If a tree smiles in a woodlot and there is no one there to see it, is it really smiling? Maybe, if it has heard about two companies working in areas that may some day relieve the burden on over-harvested forests.
At Xerox Corp.’s Palo Alto Research Center (PARC) in Palo Alto, California, researchers are working with a material called Gyricon to take the place of traditional ink and paper. It works like this: a thin piece of plastic-like material is embedded with millions of little bicolor balls that can rotate, with one side (and color) or the other facing up. Applying an electrical field to the balls with a small wandlike device changes the way they face, creating writing and images. An image remains until the application of more electricity replaces it with another image.
“It’s so flexible that you can find a thousand applications,” says Bob Sprague, associate research center manager at PARC. These include electronic books and, with direct electronic delivery replacing wand delivery, notebook computer displays and signs in airports announcing arrivals and departures.
Currently, says Sprague, two-thirds of the power supporting the operation of a notebook computer goes to powering the backlight to light up the screen. Replacing that with electronic ink could yield significant savings.
At E Ink Corp. in Cambridge, Mass., researchers are working with similar technology to help retailers. Using something called pigment-based displays, E Ink can create plastic signs that change their messages depending on the application of pager signals. The signs contain both ink and a collection of particles whose color contrasts with that of the ink; when pager signals are applied, the particles move through the ink in such a way as to create a design.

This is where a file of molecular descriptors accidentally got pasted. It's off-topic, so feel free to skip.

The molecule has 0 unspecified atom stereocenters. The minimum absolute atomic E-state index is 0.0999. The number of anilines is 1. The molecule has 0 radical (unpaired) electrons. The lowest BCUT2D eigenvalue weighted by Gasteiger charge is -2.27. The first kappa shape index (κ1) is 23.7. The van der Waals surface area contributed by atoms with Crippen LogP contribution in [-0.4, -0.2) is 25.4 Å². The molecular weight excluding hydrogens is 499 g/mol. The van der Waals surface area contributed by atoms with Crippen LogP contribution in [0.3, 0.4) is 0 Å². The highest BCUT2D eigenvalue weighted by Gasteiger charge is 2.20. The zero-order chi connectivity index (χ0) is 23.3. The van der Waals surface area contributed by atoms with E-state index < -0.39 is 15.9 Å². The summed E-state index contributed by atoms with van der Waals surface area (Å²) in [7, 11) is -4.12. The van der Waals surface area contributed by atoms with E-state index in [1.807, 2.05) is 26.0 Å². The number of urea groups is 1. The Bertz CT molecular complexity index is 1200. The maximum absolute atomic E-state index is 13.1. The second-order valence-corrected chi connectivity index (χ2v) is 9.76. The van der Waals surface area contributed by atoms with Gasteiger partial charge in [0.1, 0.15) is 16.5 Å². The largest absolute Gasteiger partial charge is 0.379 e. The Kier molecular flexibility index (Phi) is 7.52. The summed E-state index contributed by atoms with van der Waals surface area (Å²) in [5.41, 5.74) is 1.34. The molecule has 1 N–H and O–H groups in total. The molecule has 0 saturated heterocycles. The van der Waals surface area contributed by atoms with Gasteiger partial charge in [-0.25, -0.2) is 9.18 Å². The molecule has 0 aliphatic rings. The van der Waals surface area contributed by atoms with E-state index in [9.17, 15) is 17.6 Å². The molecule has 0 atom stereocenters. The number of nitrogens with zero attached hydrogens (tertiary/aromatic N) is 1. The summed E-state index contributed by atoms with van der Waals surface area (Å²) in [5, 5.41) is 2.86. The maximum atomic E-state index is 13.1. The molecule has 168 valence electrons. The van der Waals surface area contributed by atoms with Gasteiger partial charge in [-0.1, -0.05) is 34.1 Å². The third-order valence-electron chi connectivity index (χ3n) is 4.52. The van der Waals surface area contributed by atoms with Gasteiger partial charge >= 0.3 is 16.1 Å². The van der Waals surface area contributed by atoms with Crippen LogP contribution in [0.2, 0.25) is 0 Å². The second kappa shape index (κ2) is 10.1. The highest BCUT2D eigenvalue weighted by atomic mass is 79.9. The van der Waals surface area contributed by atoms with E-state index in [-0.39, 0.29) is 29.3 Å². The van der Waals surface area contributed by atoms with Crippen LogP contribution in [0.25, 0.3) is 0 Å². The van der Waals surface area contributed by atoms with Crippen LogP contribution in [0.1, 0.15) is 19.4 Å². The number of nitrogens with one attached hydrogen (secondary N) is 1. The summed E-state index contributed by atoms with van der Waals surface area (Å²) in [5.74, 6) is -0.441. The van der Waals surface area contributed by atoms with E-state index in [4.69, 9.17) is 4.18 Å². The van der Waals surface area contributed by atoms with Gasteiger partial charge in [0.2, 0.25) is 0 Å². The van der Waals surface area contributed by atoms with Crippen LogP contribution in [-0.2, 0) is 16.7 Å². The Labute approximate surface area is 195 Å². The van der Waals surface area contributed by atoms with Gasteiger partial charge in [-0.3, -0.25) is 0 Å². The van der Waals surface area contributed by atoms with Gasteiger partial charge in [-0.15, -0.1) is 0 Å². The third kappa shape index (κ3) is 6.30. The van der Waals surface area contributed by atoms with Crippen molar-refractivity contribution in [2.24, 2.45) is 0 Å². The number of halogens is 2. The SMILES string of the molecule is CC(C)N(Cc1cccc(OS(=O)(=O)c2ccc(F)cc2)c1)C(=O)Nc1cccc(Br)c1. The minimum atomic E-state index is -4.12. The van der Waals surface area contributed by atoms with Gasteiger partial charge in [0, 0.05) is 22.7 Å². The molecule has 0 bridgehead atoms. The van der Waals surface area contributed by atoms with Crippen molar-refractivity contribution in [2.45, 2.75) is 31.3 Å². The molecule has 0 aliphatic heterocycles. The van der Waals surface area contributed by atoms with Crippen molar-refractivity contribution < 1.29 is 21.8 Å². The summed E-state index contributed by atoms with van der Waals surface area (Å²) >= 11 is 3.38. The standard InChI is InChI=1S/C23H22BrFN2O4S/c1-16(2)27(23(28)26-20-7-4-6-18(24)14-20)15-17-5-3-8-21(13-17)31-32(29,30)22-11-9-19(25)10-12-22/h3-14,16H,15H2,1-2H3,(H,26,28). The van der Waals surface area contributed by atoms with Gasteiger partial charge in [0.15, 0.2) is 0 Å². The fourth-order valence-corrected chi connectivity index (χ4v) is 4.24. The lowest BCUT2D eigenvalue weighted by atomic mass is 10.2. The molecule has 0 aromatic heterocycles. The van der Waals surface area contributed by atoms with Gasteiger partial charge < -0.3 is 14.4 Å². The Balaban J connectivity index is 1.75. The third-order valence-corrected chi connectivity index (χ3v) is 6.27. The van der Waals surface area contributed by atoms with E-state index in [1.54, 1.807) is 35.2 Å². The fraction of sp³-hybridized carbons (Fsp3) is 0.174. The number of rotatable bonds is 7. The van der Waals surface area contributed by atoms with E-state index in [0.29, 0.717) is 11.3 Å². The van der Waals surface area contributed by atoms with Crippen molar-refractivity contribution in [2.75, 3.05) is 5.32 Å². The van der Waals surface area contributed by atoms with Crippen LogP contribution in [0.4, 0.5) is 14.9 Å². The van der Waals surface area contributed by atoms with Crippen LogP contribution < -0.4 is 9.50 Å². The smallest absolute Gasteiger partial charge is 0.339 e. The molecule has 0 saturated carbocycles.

“It’s like white geese on a dark pond,” explains Russ Wilcox, vice president and general manager at E Ink. “The geese can either float on the top of the pond or dive below. If they are all on top, the pond looks white. If they are all below, the pond looks dark. If some are on top of the pond and some are below, this can create different images” akin to writing.
By the end of 1999 E Ink plans to offer the technology to stores for simultaneous updating of signs at businesses with multiple locations. According to Wilcox, such technology will prove particularly helpful for IS departments responsible for eliminating discrepancies between scanners and store displays. Prices or product information will be updated from a central location by logging onto a Web site, typing a message and sending it by pager signal to all signs.
Also in the works are electronic books and newspapers. Imagine a copy of The Globe and Mail that would look and feel like a newspaper but be written in electronic ink so that it would automatically refresh with each breaking news story. E Ink hopes to introduce the technology, dubbed radio paper, in the next four or five years. The company also has its eyes on electronic books, which would allow readers to download new reading material into the same pages; you could, for example, read The English Patient and The Firm from the same volume.
Will these new technologies replace paper as we know it? Not completely, says PARC’s Sprague. But there are “certain applications where this technology is a much better alternative.” Wilcox agrees. “There will always be a place for the older medium. But this is a chance to combine two different mediums into something new.” He points out that the newspaper industry spends 40% of its revenue on raw materials. With paper and printing costs cut out of that, profits could rise dramatically. And so could the comfort level of trees. – Meg Mitchell